A review by Marina Tanase of The Race to the Top: The Real Story of Globalization by Tomas Larsson
Using real-world examples, Tomas Larson explains what globalization actually is, offering readers powerful stories and abundant intelligent reflections. Let me give you an example. Zejna Kasic is a Bosnian refugee who knits pullovers for shivering Europeans. Her export trade was closed down by the foes of international competition.
The book provides a firsthand glimpse of what globalization means for people struggling to survive and prosper in economies all over the world.
Larsson, a Swedish journalist, gives the following definition of globalization, “the process in which everyone gets closer, can interact with the others from all over the world.” Nowadays, this is facilitated through information technology. “Few years ago a business lasted weeks, months, but now it can last only few minutes,” Larsson says.
The most recent waves of globalization were, according to Larsson, impelled by two historic events:
A) the economic boom of Asia since the 1960s;
B) the collapse of Soviet communism in Europe in 1989.
The countries in Eastern Europe and Asia migrated towards the Western societies from the economic, political and cultural points of view.
The book also discusses the theories of those authors who are against globalization. One of them is Beck, whose main disagreement states that “Globalization means collapse, pure and simple.” Another counter-argument comes from Thomas L. Friedman, who, in his book, “The Lexus and Olive Tree,” argues that globalization is a process where the winner takes all, leaving the rest of us squabble over the crumbs.
In his Globalization and its discontents, Joseph Stiglitz asserts that this process we call ‘globalization’ has, under environmental terms, bad effects on the developing countries. He also argues that this globalization is pushing life expectancy to decline.
Instead, Tomas Larsson documents the positive effects globalization has on people’s lives, with real examples, from Brazil to Thailand. Globalization means the removal of barriers to free trade and the integration of national economies.
Thailand was among the countries with the highest customs tariffs in the world. It was difficult for cheaper goods to find their way into the country. Within years, Thailand reduced the tariffs and it became more and more open to foreign goods, capital, and expertise. “Globalization turns yesterday’s victims into tomorrow winners,” the author concludes.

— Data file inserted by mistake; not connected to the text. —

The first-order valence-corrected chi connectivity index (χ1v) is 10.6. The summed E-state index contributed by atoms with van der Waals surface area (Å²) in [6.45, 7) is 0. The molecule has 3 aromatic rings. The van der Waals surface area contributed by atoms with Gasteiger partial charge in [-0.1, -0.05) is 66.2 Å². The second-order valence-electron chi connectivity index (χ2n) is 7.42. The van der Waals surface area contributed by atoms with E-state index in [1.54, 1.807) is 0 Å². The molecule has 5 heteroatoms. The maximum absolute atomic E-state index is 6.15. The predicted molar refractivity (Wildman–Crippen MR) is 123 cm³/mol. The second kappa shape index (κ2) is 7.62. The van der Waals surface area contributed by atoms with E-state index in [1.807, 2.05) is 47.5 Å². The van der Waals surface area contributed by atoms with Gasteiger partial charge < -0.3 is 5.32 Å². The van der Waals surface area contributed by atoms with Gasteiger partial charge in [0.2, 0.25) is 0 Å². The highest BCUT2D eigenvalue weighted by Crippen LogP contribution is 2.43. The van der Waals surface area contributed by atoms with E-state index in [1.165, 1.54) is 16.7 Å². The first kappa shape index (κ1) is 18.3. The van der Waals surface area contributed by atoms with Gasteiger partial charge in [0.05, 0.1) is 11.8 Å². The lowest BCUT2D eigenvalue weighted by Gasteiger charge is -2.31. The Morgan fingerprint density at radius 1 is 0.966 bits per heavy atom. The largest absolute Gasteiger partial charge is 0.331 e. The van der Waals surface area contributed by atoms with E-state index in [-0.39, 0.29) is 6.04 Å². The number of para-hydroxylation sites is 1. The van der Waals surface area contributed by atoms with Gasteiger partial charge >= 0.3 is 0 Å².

The problem with globalization is that the world hasn’t yet realized the important role of international trade. Let’s just think of how many jobs trade can provide. Key to globalization are foreign investments which give domestic enterprises access to better technologies to expand and improve production of goods and services. Access to foreign capital spurs economic growth and with international trade provides more jobs than before.
Western countries were once poor, but now are prosperous and democratic. The factor that helped them was the international trade. Free trade means the removal of trade barriers. The recommendation for the rich countries would be to remove their trade barriers for goods produced in poorer countries.
Tomas Larsson shows us that some people fear globalization because they think it can lead them to lose their cultural identity (he gives us the McDonalds example). Political leaders of some developing countries claim to find virtue in isolation. However, he argues that the the poor can best help themselves once they have access to tools, technologies, and world markets, gaining from exposure to globalization. “The losers in today’s world are those who are not exposed to globalization,” he phrases his argument. Globalization is seen as a process that can enhance the quality of life.
Tomas Larsson’s book provided me the first insight of what globalization means. Yet, I do have some further questions.
What is the real degree of danger (if there is one) that some countries may face in losing their cultural identity? I am thinking of Romania which imported the Valentine’s Day and Halloween from the US, instead of celebrating its own correspondent holidays – Dragobetele (for the former). Names of newly opened restaurants, cafes, bars and their menus are written in English.
Also, I ask myself whether globalization has negative effects upon those countries that do have problems in defining their identity. We, for example, are having troubles for several years to define what the “Romanian identity” means. This reflects best in the unsuccessful trials of creating a branding spot (advertising) for Romania.
. . . . . . .
May 2014 postscript by Greg Rehmke…
Over time Romanian goods, enterprises, and brands will continue to gain traction in world markets. Romanian wines improve as imported wine-making expertise mixes with already exceptional Romanian grapes (“Helping Romanian wine make a name for itself“). Romanian-built Dacia automobiles gain a reputation for value and market-share in the UK, as do Romanian workers among international car manufacturers. Microsoft, Oracle, and dozens of other technology firms small and large now have profitable operations in Bucharest, Cluj, and other Romanian cities. And Romanian movies win awards and gain audiences across Europe and overseas.
And for an update on the progress of globalization, it is hard to match Robert Guest’s Borderless Economics.